nonmoving party who fails to make a showing sufficient to
establish a genuine issue of fact for trial. Id. The
party opposing a motion for summary judgment must rely on
more than conclusory statements or allegations unsupported by
facts. Evers v. Gen. Motors Corp., 770 F.2d 984, 986
(11th Cir. 1985) (“conclusory allegations without
specific supporting facts have no probative value”).
Court must consider all inferences drawn from the underlying
facts in a light most favorable to the party opposing the
motion, and resolve all reasonable doubts against the moving
party. Anderson, 477 U.S. at 255, 106 S.Ct. at 2513.
The Court is not, however, required to accept all of the
non-movant's factual characterizations and legal
arguments. Beal v. Paramount Pictures Corp., 20 F.3d
454, 458-59 (11th Cir 1994).
contends that Ranum arrested him without probable cause and
used excessive force in doing so. Unfortunately for his case,
he has no independent recollection of the relevant events,
which occurred at the end of an evening celebrating at local
bars and restaurants with three of his friends. One of those
friends, Kirk Crandall, testified that the group visited
three bars and three restaurants that evening and had a
“decent amount” to drink. (Doc. 53-3 at 13-14).
Winters testified that he had been drinking that evening, but
that he had no memory from the time the group left their
first stop of the night - an oyster bar, where Winters had
food and a mixed drink - until he woke up in the Volusia
County Jail the next day. (Doc. 53-1 at 97-98).
part, Ranum testified that he was dispatched to Nimo's
Pizza in response to a call about a fight; when he arrived, a
taxi driver outside of Nimo's told him the participants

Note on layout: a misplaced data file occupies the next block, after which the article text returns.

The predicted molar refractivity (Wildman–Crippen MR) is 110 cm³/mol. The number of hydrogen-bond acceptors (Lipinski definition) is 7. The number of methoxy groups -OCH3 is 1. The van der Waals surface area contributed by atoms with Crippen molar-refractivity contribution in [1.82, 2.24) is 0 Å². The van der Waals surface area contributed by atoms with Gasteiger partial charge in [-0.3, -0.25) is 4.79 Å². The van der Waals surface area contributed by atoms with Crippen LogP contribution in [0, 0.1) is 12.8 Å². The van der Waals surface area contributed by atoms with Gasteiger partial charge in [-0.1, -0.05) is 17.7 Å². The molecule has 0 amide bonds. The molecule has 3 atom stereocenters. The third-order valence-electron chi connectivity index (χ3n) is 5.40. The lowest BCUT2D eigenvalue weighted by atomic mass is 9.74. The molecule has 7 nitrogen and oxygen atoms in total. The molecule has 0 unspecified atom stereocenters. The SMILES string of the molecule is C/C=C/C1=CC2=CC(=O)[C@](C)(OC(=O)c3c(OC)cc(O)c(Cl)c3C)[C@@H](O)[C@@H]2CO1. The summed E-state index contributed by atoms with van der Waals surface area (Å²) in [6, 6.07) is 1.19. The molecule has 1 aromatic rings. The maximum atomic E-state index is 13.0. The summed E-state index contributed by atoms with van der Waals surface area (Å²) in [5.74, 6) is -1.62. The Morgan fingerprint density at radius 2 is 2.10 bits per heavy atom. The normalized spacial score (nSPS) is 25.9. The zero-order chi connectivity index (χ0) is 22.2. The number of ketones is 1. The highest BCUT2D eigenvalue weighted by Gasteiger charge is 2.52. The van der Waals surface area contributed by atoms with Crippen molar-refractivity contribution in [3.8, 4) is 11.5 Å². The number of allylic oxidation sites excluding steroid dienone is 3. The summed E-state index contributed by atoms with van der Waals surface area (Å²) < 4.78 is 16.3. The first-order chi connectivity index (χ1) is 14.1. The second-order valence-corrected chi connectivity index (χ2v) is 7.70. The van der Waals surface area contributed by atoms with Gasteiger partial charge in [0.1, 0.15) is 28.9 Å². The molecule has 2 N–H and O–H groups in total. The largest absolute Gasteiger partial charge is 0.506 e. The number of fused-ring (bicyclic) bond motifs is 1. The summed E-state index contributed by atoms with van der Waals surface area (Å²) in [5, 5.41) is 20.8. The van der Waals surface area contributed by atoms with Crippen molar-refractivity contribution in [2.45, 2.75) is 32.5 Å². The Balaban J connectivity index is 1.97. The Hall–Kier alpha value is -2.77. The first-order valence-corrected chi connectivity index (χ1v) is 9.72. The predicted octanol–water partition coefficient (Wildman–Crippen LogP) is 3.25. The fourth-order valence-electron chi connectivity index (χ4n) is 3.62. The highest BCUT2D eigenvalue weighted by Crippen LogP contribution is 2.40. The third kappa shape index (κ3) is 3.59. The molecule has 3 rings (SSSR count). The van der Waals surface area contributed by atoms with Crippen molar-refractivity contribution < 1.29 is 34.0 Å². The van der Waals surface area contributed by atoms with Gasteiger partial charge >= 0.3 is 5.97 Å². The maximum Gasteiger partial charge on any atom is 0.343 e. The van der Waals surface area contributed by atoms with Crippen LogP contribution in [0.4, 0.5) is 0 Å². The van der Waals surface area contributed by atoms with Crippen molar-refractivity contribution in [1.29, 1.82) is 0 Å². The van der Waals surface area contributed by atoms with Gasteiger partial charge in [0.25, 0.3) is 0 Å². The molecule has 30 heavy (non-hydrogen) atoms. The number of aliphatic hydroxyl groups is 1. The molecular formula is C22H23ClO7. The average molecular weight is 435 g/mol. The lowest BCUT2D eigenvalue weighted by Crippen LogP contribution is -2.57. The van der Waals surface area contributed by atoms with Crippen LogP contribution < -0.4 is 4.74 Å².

had moved into the parking lot behind the restaurant. (Doc.
53-2 at 25-26). He drove his marked police vehicle through
the narrow alley alongside Nimo's and encountered four
young men, two of whom appeared to have been fighting. (Doc.
53-2 at 29-30). The men scattered, with two running across
the parking lot away from Ranum, one running into the back
door of the restaurant, and the fourth - Winters - running
toward Ranum's vehicle. (Doc. 53-2 at 30-31). Ranum
shouted for Winters to stop, but Winters tried to squeeze
between the partially opened driver's-side door of
Ranum's vehicle and a sofa sitting in the alley. (Doc.
53-2 at 33-34). Ranum again shouted for Winters to stop and,
when Winters did not do so, he grabbed Winters around the
upper torso and took him down. (Doc. 53-2 at 36-37). The pair
struggled atop the sofa, eventually causing it to tip over.
(Doc. 53-2 at 41-43). Ranum testified that Winters grabbed
his testicles as they struggled and, subsequently, appeared
to be attempting to grab his service belt and weapon, leading
Ranum to deliver several knee strikes and a punch to subdue
Winters. (Doc. 53-2 at 43, 45-46). Another officer arrived,
who helped Ranum to place handcuffs on Winters. (Doc. 53-2 at
does not seriously dispute any of Ranum's testimony. As
noted, he has no memory of the events at Nimo's, and he
has not produced any evidence from anyone else - such as, for
instance, his three friends - that contradicts Ranum's
version of events.
Counts I and ...